PRINCE GEORGE, Va. (BP) -- Late one night in the sub-Saharan desert, Ibrahim* felt God leading him to read John 14.
"Your heart must not be troubled, the passage begins. "Believe in God; believe also in Me" (HCSB).
A Christian had given him a Bible in 1993. As the son of an imam (teacher of Islam), Ibrahim had been struggling to reconcile the God of Scripture with what he had been taught -- that it was blasphemous to call Jesus the "Son of God."
But the more he read, the more he questioned the faith in which he had been raised. "The doubt grew in my life," he recalls. "I had no peace."
That night in the desert, he had prayed to God, "I would like You to reveal the truth (of who You are) to me."
He found the answer in Jesus' words in John 14:6: "I am the way, the truth and the life. No one comes to the Father except through Me" (HCSB).
Over the next few days, Ibrahim continued battling his doubts. "But the lack of peace was just becoming greater and greater in my heart," he says. By the end of the week, Ibrahim accepted Christ as his Lord and Savior. Immediately, the strife he had felt was replaced by joy.
But that joy has been tested. Since becoming a believer 20 years ago, Ibrahim has faced persecution from family and friends. He is often lonely and discouraged.
Ibrahim is one of the few known believers in his predominantly Muslim people group of more than 100,000 known as the "hidden people" who live in a remote, conflict-ridden desert area that is dangerous to access. Ibrahim's people are among more than 3,000 unengaged, unreached people groups (UUPGS) in the world with less than 2 percent evangelical Christians and no active church-planting strategy.
In October 2011, Ibrahim came into contact with a team from Unity Baptist Church in Prince George, Va., who had been praying for his people group since 2009 and had started going on mission trips to sub-Saharan Africa to reach the people group with the Gospel.
"It's a great encouragement," Ibrahim says, to have churches praying and partnering in this way. It made him feel like "part of a big family."
Unity's senior pastor, Chris Jenkins, said, "It was an honor to be able to sit there next to our one believer that we've been praying for for several years and to hear him so eloquently share his testimony and to share what God is doing with the people even before we've ever gotten involved, and seeing that we are just a part of a bigger team that God has been bringing together for some time now."
Rebecca Waters*, a native Texan and a Christian worker in sub-Saharan Africa, helped bring Ibrahim and Unity together. Unity, Waters and other Christians in the area are helping Ibrahim provide others with the Scripture that changed his life. Ibrahim is translating the Bible into two local languages, one of which is his people group's native tongue, and he's working to record his translations into distributable audio files.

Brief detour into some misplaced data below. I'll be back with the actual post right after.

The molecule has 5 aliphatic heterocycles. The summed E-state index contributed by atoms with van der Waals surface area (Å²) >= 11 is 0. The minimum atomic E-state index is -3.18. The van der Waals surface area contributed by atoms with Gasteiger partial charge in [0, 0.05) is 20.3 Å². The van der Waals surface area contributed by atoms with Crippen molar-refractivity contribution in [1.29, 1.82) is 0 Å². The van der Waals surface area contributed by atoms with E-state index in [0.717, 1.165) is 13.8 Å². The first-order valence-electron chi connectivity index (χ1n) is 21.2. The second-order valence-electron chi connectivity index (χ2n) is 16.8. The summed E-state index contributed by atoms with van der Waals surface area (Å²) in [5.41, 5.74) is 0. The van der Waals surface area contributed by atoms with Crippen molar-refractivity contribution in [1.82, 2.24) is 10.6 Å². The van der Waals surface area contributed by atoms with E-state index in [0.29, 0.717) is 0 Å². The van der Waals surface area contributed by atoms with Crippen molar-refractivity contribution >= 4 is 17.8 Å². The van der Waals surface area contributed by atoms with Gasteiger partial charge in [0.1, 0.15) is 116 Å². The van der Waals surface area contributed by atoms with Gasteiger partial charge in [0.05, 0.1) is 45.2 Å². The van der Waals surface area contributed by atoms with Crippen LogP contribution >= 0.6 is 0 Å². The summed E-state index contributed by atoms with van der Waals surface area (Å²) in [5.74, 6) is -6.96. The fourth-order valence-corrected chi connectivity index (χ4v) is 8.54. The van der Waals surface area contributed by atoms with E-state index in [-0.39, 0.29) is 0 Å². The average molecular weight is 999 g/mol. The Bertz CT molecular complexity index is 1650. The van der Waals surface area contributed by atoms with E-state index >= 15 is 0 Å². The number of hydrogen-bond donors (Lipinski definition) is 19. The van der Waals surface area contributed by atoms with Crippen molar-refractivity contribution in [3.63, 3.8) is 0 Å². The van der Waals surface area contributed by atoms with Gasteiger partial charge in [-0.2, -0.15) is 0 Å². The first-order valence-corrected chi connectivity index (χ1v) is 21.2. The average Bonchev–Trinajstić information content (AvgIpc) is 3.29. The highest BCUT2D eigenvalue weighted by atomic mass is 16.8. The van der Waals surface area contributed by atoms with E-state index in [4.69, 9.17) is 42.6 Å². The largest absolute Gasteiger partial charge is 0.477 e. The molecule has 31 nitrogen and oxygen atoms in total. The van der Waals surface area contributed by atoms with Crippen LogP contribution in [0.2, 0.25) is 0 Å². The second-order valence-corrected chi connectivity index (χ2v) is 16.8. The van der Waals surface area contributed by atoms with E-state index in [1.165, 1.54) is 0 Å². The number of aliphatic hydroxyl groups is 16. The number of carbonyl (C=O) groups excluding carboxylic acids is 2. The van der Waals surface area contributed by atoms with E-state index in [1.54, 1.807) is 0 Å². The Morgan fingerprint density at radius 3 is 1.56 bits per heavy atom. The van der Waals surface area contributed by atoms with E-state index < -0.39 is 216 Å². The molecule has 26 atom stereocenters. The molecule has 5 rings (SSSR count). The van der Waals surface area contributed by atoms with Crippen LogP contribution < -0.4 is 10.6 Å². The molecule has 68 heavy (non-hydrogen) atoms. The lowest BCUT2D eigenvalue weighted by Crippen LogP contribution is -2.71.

Ibrahim has been able to share his faith while checking the translation's comprehension. A few have come to know Christ, but Ibrahim calls them "secret believers," since they keep their faith hidden to avoid persecution.
"I understand these people," Ibrahim says. "Who wants to be rejected by his family? Nobody. Rejection from his family is nothing easy. ... They need prayers from us."
When Unity first became involved in embracing the hidden people, security issues prevented the church from visiting the people group in the desert, but several families migrated to the cities where Unity and other believers could work with them.
In recent months, turmoil in the hidden people's country has forced many from their remote desert homes to become refugees in other, more accessible regions. Though the unrest has caused tragedy, God has opened a door for Unity to more easily reach their people.
One Sunday morning Jenkins coordinated a Skype conversation between Ibrahim and the congregation. It not only encouraged Ibrahim but impacted Unity.
" challenges ," Jenkins notes. "It motivates them and it lets them see that God's work is not just something that you write a check for at Christmastime, that it's not just something you get in a prayer letter once a month. But it is something that they are very much tangibly involved in."
Unity still keeps in contact with Ibrahim through Skype conversations and continues to strive to reach their hidden people in any way they can -- by sending teams to connect with their people, raising funds to help those in the refugee camps, strategizing human needs projects, and continuing to support Ibrahim in his Bible translation and distribution project.
"We are ecstatic with God's continued working among our hidden people," Jenkins says. "We are still learning our role as we continue to bring into a clearer focus of what this long journey to the cross for them is going to look like."
To learn how a church can embrace an unengaged, unreached people group, go to call2embrace.org.
*Names changed. Laura Fielding is a writer for the International Mission Board. Southern Baptists' gifts to the Lottie Moon Christmas Offering for International Missions and through the Cooperative Program help Southern Baptist missionaries around the world share the Gospel. Gifts for the offering are received at Southern Baptist churches across the country or can be made online at www.imb.org/offering where there are resources for church leaders to promote the offering. Download related videos at www.imb.org/lmcovideo.
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